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5 top money saving tips with finance mentor Natalie Scott

Natalie Scott is a finance coach and mentor, based in our borough. Emilia Bayer meets her to discuss her top tips for financial wellbeing during a period that is difficult for many people.

Hi Natalie! Welcome to our Circles. Tell us a little about yourself.

I’m Natalie Scott, a 30-year-old South Londoner, born to Caribbean parents.

I’ve worked in the fashion industry for almost a decade now and am currently based in Hammersmith & Fulham.

You work in a creative field, what sparked your interest in finance?

I’ve always had an interest in finance from a young age, from seeing my dad work for himself and my family members running their own businesses. Property was probably one of the first things that was introduced to me as a wealth builder and I knew I wanted a piece of that pie.

When was the first time you felt in control of your finances?

Five years ago, I decided to really take my finances seriously. I opened a private pension (so that I could receive a thorough understanding on investing), I started paying myself first each month and set my eyes on my first investment property.

Going through the process of buying a property really puts you in control of your finances and humbles you. I learnt so much from the process (7-months K, don’t ask) and understood finance from a totally new perspective. Having a taste of this experience brought me so much excitement, that I became an Angel Investor. Now, I invest my money with other property investors; instead of leaving my savings in the bank.

At the beginning of this year I sought out a financial planner, to help look over my growing portfolios (Yes, I now have two private pensions, my workplace one and property). Having just turned thirty, I knew I had to take more investment risks and get my money, long-term, working harder for me. This was the best investment I made for myself, to stretch and grow in my financial knowledge.

In your opinion, what are the most common modern day myths around financial wellbeing?

One of the most common modern-day myths surrounding financial well-being is that more money equals greater financial wellness. In reality, more money doesn’t always improve happiness. The more people earn, the more they tend to spend; as most adjust their lifestyles and don’t strike the balance between living in the moment and planning for the future. This is what a lack of financial knowledge and education looks like, thus leads many people unable to manage their money properly. We only have to turn to the lottery winners to see how quickly they squander their fortunes. This is why I’m a firm believer of living below your means.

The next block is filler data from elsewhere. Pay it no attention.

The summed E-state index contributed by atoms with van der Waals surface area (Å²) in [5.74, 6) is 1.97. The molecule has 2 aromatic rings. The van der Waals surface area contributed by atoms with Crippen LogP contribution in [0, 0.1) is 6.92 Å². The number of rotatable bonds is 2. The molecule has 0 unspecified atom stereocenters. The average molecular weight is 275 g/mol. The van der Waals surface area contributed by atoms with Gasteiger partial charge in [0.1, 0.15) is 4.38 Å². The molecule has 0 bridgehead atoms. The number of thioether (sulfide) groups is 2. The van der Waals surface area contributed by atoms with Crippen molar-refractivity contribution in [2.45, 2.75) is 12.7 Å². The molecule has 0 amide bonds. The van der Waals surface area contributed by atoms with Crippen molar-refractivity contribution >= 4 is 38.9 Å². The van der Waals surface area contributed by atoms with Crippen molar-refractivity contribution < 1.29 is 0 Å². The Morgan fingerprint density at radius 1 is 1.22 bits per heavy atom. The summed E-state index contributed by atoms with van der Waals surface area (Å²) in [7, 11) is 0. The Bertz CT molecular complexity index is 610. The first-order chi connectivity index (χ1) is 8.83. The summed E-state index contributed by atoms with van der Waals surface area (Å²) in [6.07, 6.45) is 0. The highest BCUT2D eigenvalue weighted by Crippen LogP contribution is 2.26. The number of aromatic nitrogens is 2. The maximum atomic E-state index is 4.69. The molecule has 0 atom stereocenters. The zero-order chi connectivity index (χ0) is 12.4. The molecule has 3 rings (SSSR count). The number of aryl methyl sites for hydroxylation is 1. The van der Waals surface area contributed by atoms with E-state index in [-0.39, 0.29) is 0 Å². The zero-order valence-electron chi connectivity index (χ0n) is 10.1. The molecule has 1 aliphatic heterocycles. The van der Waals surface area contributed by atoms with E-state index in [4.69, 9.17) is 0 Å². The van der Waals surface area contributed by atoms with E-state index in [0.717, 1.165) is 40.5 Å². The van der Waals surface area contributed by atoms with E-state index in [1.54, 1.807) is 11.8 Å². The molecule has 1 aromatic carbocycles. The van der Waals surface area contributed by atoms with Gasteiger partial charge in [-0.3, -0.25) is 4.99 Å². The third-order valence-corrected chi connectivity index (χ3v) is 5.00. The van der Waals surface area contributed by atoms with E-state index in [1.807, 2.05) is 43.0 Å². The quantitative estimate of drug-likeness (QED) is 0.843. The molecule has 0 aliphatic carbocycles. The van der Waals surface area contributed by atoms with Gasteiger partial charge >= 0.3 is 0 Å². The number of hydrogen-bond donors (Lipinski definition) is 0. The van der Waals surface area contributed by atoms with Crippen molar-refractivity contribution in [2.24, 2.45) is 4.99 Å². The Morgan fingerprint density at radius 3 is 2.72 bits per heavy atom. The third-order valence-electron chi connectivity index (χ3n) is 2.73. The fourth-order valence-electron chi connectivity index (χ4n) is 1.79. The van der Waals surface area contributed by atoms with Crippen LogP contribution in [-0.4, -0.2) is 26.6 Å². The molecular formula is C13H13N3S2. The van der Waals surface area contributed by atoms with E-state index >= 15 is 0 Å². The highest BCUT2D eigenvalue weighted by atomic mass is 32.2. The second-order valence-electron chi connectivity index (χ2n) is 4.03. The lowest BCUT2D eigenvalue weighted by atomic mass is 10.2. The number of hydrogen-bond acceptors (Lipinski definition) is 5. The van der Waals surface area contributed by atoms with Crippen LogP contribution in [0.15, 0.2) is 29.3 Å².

As soon as the pandemic spread and lockdown began, a lot of people struggled and had to seek financial aid. This sadly, is a result of many people living paycheck to paycheck and not saving a single penny for an unexpected day.

Can you share your top 5 tips on financial well-being during uncertain times?

During uncertain times it’s always a good to look over your finances. Here’s my five tips of financial well-being you could be doing now.

  1. Work towards building your emergency fund. What could you be putting away each pay day? Automate this payment and place it in a savings account;

  2. See where you can cutback (subscriptions, memberships, gas/electricity);

  3. Educate yourself on how to invest, compounding should be your best friend;

  4. Get a budget planner: Look over your I&E [income & expenditure] with a fine-toothed comb and see where you can make some changes and hopefully some savings;

  5. Follow me on IG @nataliescottempowers where you’ll find a wealth of resources to empower your money journey.

Do you have a favourite book/blog/website/podcast you could recommend for someone who would like to learn more after this interview?

My absolute two favourite books that I always recommend are Feel the Fear and Do It Anyway (Susan Jeffers) and The Compound Effect (Darren Hardy). Jeffers pushes you out of your comfort zone and reminds you that fear is unreal and something you’ve built up in your own thoughts which is yet to even transpire, if it does. This book helped me change jobs, leave unhealthy relationships and start a business. The Compound Effect made me realise how important investing is (made me start actually) and how much money you can easily make over a long period of time.

Other faves include:


  • The Meaningful Money Podcast with Pete Matthew



  • @thisgirlinvests

  • @InvestIng

  • @makingmoneysimple

How can we follow you?

Make sure you join my weekly money newsletter to stay up-to-date with everything personal finance by visiting my website. You can also follow me on social media:

Check out Natalie's latest video on emergency funds.

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